31 July 2006
When my friends are doing well... I get giddy.
When I don't work out for a week... I get gooey.
When the conversation is about boogers... I get gross.
When the air conditioning is too high... I get goosebumps.
When we share a secret... I get giggly.
When my project is going along smoothly, and then it isn't... I get grumpy.
27 July 2006
25 July 2006
This wasn't about ice cream, or food. It was about embracing the pleasures around you. Sometimes people say "It's the journey not the destination" or maybe "Stop and smell the roses". These are other ways of saying enjoy life. But of course it is one thing to just say "Enjoy life"; it is quite another to give practical guidance to help with the little decisions we have to make everyday. If the choice is to stick to the safe habits and the drudgery of stability or to strike out and take risks, to hope for something more…then I choose hope. I choose faith that tomorrow will come, and God will provide.
Now to be clear, this doesn't address the issue of integrity. It is in no way a license or support for not paying your bills and being responsible. It's just that the little details have a way of working themselves out. Sometimes stretching for the goal and fully committing to the rope; is the only way to climb out of a hole. Hope lets you do incredible things, but only if you have faith to act like your hope is inexhaustible.
Are you being timid? Safe? When is the last time you just closed your eyes and fell?
20 July 2006
If you can't get the best,For an unexplained reason (ok, I was sleep deprived) I found this to be a wonderful addition to the toolset for better living. So there you have it. A new rule. And absolutely no alcohol involved.
get the best you can get.
15 July 2006
The venue is excellent, the concert rocked. The Mesa police suck for the super-tight security. Ben Lee was very excellent. The big change was adding the violinist, which made a really cool addition. Check 'em out when they come to your town. Sorry for the crappy picture.
13 July 2006
As I pondered this later that day considering the various perspectives broached in the conversation it occurred to me that some of the basic negotiation principles were expressed in the most agreeable of the ideas presented. Simply put, it became obvious that there are good ways and bad ways to show interest in someone while preserving decorum.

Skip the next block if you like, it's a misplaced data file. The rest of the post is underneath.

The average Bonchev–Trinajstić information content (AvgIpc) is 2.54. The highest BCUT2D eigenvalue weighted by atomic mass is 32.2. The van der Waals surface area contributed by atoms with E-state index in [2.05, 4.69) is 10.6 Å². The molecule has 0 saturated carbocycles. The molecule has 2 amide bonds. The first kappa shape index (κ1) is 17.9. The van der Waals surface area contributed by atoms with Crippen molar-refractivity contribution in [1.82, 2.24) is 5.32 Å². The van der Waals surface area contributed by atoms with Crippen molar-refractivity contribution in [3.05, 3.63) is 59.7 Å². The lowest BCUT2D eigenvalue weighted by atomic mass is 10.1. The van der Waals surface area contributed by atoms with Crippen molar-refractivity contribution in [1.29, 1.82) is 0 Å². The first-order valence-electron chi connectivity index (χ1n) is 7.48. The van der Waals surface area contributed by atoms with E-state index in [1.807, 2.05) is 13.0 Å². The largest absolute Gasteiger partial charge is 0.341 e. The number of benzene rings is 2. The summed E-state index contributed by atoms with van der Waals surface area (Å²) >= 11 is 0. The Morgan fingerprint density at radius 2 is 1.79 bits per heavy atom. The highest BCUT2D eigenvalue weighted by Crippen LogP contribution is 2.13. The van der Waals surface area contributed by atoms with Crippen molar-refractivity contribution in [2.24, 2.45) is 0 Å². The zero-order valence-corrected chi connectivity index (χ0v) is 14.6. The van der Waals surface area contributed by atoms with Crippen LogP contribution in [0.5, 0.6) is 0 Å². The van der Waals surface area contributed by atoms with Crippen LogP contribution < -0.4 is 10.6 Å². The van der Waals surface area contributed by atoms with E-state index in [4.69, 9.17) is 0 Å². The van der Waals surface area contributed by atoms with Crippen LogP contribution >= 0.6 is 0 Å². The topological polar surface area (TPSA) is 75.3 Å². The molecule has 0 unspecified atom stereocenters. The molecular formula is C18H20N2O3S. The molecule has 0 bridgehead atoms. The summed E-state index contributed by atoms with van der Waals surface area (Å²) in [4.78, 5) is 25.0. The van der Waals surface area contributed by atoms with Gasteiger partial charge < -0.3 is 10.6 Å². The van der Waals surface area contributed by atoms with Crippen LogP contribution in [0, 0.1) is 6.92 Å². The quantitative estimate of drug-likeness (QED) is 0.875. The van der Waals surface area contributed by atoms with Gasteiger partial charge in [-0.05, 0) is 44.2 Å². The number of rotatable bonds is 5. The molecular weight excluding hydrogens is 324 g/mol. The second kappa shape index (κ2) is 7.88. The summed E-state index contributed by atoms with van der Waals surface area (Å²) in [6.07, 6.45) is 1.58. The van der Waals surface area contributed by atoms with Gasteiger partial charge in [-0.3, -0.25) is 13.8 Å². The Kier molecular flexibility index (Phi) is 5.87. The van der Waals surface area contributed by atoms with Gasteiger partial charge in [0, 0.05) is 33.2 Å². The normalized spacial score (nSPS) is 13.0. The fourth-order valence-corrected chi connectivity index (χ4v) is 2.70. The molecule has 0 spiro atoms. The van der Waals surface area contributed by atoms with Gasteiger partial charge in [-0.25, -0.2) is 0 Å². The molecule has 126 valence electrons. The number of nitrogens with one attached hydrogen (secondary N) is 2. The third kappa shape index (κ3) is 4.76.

To begin with, let's discuss a less-than-stellar way to broach the subject:
Would you like to go out with me?This particular phrasing has several negative aspects:
- You set yourself up for rejection. They might say no.
- You pass control of the situation to them. This creates pressure on them to provide a specific response.
- You imply a formality. This requires an increased level of commitment from them.
- You have limited the response timeframe. The implication that an immediate reply is desired gives them less flexibility in how they might respond.
- You leave the response open to interpretation. If they say "no," it might mean, "No, I don't want to go out with you," or "No, I want to go out with you but I'm busy at that time."
Now consider a different way to approach someone:
Let's get together and do something sometime.In this phrasing, you have a great deal of positive aspects. You give the impression of a casual meeting. This is less pressure, and no loss of control. You transition from a specific object to just friends getting to know each other. There isn't any formality so the responses are unconstrained. However, allowing an unconstrained response doesn't mean you don't get your answer, in fact the opposite is true. You are often able to more quickly and smoothly get more information.
If they are interested, they will respond in a positive verbal manner. The words they use, the tone of voice, their body language, and their expressions will all be positive. If they are very interested or in pursuit of you, they may even lead the conversation to making a specific time to do something or suggest a particular activity. If you get these positive responses, you can either pursue the conversation and arrange the schedule or leave it to a later time for follow up depending on your interest. Setting plans immediately shows your level of interest in them. It may be that you perceive a high level of interest from them and you would like their anticipation to work for you. In that case, deferring a specific plan until a later conversation can downplay your level of interest.
If they are not interested, their verbal responses may be explicitly negative or it may be indecisive. Often times the "sure" or "okay" is designed to be polite or save your feelings, but the tone, facial expressions, or body language indicate a desire to drop the subject. This will let you know they are not interested. Simply do not pursue it any further.
Some positive aspects of this phrasing include:
- You aren't setting yourself up for rejection. You've made a statement, not asked a question.
- You haven't asked for any specific response, so you aren't adding any pressure to the conversation.
- The casual nature of the phrase is not implying any commitment from you or them.
- You find out for certain whether they are interested or not.
- You are making a statement about yourself, not a question about them. This shows something of yourself and allows them to join into the fun and friendship that is your life.
Can you think of other ways these principles can apply to other situations in your life?